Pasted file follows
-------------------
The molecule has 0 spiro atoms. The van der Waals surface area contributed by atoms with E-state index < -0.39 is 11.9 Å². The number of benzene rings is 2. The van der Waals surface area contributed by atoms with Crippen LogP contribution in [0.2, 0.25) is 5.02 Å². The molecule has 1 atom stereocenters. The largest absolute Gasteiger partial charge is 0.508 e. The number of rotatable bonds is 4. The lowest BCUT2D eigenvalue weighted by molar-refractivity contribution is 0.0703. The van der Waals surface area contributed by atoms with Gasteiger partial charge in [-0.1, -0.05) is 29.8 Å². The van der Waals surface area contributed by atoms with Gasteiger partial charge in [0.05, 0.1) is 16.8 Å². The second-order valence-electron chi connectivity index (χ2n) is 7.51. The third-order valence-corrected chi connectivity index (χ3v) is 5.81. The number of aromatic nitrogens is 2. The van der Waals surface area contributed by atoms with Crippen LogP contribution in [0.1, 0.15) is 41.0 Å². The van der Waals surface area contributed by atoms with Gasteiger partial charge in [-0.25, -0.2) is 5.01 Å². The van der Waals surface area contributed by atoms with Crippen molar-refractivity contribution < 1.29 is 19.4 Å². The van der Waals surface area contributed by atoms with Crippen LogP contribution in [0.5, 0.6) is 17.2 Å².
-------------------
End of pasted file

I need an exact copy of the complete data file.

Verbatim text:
The molecule has 0 spiro atoms. The van der Waals surface area contributed by atoms with E-state index < -0.39 is 11.9 Å². The number of benzene rings is 2. The van der Waals surface area contributed by atoms with Crippen LogP contribution in [0.2, 0.25) is 5.02 Å². The molecule has 1 atom stereocenters. The largest absolute Gasteiger partial charge is 0.508 e. The number of rotatable bonds is 4. The lowest BCUT2D eigenvalue weighted by molar-refractivity contribution is 0.0703. The van der Waals surface area contributed by atoms with Gasteiger partial charge in [-0.1, -0.05) is 29.8 Å². The van der Waals surface area contributed by atoms with Gasteiger partial charge in [0.05, 0.1) is 16.8 Å². The second-order valence-electron chi connectivity index (χ2n) is 7.51. The third-order valence-corrected chi connectivity index (χ3v) is 5.81. The number of aromatic nitrogens is 2. The van der Waals surface area contributed by atoms with Crippen LogP contribution in [0.1, 0.15) is 41.0 Å². The van der Waals surface area contributed by atoms with Gasteiger partial charge in [-0.25, -0.2) is 5.01 Å². The van der Waals surface area contributed by atoms with Crippen molar-refractivity contribution < 1.29 is 19.4 Å². The van der Waals surface area contributed by atoms with Crippen LogP contribution in [0.5, 0.6) is 17.2 Å².